In short, a well managed water sector needs a balance of public and private involvement, recognizing the limits of both the market and government, and building on what each seems to do best.
The water sector embraces direct consumption and use of water, land drainage, flood relief, farm irrigation, fisheries, industrial and other abstraction, in-stream use of water for recreation, amenity, wildlife, etc., environmental protection, and disposal and treatment of sewage and industrial effluent.
It follows that decisions about water concern many interested parties - the 'stakeholders' - in the sector. The decision to use more water in agriculture, for instance, could affect power generation, municipal use, industrial offtake, in-stream uses such as fishing, navigation and recreation, and environmental purposes such as wetlands, deltas and game parks. These decisions could also entail major public health risks, such as the spread of malaria and bilharzia.
Apart from being the largest worldwide consumer of water, agriculture is also a major water polluter. Saline irrigation off-flows or drainage containing agrochemical residues are serious contaminants for downstream water users. Agricultural nitrate is contaminating groundwater in a number of areas. The disposal of liquid animal wastes pollutes surface and groundwater and is the main environmental problem in some intensively farmed regions.
Conversely, natural resources sectors such as agriculture, forestry and nature conservation can hold the key to improving the management of water resources. Certain kinds of farm practices, such as terracing and agroforestry, can help to preserve and improve the functions of watersheds and catchment areas. Afforestation, and sustainable management of standing forests, also has a vital part to play in the protection of upland water sources. Thus more careful use of water by irrigators can release supplies for the use of growing cities, or for hydropower or environmental purposes, while more diligent use of agrochemicals and better drainage practices would improve the quality of water for downstream users.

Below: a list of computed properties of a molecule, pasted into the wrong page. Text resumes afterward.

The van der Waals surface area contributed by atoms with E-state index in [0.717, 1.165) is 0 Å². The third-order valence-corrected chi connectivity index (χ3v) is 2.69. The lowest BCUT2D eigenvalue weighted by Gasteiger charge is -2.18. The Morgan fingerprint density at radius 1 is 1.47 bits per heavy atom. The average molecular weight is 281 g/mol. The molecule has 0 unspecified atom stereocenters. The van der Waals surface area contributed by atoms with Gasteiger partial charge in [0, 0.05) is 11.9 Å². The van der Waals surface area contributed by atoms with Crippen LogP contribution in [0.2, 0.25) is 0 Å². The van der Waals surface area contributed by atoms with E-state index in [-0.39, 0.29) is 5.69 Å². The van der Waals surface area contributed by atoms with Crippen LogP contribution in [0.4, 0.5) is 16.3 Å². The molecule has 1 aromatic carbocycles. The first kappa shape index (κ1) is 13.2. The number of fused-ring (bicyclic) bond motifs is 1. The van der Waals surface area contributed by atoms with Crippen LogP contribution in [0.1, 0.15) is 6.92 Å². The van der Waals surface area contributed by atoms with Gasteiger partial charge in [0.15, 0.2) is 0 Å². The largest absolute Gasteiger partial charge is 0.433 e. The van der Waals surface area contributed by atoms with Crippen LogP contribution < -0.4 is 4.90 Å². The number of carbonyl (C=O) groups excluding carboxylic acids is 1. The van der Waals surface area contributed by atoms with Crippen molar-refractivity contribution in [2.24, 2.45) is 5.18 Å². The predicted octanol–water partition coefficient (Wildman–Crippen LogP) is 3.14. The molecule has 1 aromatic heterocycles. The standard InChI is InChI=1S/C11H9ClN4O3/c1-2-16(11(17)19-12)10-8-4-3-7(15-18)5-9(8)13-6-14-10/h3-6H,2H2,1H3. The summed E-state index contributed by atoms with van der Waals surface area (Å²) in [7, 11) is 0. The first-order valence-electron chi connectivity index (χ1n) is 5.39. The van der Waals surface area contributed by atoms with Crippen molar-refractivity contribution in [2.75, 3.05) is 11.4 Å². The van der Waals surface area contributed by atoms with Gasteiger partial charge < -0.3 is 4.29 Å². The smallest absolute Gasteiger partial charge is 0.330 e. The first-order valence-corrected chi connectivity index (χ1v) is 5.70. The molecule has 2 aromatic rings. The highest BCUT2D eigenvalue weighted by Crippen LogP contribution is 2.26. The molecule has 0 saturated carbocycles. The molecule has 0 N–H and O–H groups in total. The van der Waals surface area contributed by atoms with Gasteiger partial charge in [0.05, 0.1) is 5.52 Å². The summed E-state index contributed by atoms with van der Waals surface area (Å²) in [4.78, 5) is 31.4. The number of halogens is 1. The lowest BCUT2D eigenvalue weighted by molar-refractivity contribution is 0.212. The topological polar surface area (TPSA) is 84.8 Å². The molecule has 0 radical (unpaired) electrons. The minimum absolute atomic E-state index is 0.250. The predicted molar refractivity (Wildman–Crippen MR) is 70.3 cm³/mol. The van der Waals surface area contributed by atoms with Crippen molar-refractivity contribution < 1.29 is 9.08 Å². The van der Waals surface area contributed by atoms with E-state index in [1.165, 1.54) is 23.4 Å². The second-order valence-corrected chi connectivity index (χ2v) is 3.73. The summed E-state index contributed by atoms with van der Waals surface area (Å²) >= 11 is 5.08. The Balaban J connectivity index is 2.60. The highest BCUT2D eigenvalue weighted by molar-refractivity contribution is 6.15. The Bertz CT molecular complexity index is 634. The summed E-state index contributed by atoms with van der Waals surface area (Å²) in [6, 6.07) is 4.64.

Water has an international dimension where countries share a river, lake, coast or aquifer. The issues are similar to those arising where the resource is of purely national concern, except that sovereignty is involved, international law is applicable, aid is often at stake, and countries may be willing to go to war to defend their interests. There is a serious risk of water becoming a casus belli in some of the arid parts of the world.
Water issues have been the subject of increasing international concern and debate. From 26 to 31 January 1992, the UN system sponsored the International Conference on Water and the Environment (ICWE) in Dublin, Ireland. The ICWE called for innovative approaches to the assessment, development and management of freshwater resources. In addition, the ICWE provided policy guidance for the United Nations Conference on Environment and Development (UNCED) in Rio de Janeiro, Brazil, in June 1992. UNCED highlighted the need for water sector reforms throughout the world.
In 1993, the World Bank issued a comprehensive policy paper defining its new objectives for the water sector. FAO recently established an International Action Programme on Water and Sustainable Agricultural Development (IAP-WASAD). Likewise, the UN specialized agencies, international non-governmental organizations (NGOs) and bilateral assistance agencies are all coordinating or participating in special programmes related to water resources.